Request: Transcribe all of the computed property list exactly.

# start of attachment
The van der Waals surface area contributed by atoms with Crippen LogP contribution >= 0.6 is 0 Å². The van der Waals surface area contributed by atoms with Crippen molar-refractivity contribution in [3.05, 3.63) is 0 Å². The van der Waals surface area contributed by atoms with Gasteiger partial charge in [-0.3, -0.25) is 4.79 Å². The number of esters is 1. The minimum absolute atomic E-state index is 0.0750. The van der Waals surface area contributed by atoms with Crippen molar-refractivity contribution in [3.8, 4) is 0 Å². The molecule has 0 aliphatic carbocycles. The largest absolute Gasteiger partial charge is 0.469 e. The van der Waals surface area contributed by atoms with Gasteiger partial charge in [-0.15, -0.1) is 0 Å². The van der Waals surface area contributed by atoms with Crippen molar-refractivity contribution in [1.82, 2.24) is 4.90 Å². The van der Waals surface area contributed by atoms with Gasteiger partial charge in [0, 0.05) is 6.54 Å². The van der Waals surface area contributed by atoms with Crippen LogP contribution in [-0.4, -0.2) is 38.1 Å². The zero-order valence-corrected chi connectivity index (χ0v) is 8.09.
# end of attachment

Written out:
The van der Waals surface area contributed by atoms with Crippen LogP contribution >= 0.6 is 0 Å². The van der Waals surface area contributed by atoms with Crippen molar-refractivity contribution in [3.05, 3.63) is 0 Å². The van der Waals surface area contributed by atoms with Gasteiger partial charge in [-0.3, -0.25) is 4.79 Å². The number of esters is 1. The minimum absolute atomic E-state index is 0.0750. The van der Waals surface area contributed by atoms with Crippen molar-refractivity contribution in [3.8, 4) is 0 Å². The molecule has 0 aliphatic carbocycles. The largest absolute Gasteiger partial charge is 0.469 e. The van der Waals surface area contributed by atoms with Gasteiger partial charge in [-0.15, -0.1) is 0 Å². The van der Waals surface area contributed by atoms with Crippen molar-refractivity contribution in [1.82, 2.24) is 4.90 Å². The van der Waals surface area contributed by atoms with Gasteiger partial charge in [0, 0.05) is 6.54 Å². The van der Waals surface area contributed by atoms with Crippen LogP contribution in [-0.4, -0.2) is 38.1 Å². The zero-order valence-corrected chi connectivity index (χ0v) is 8.09.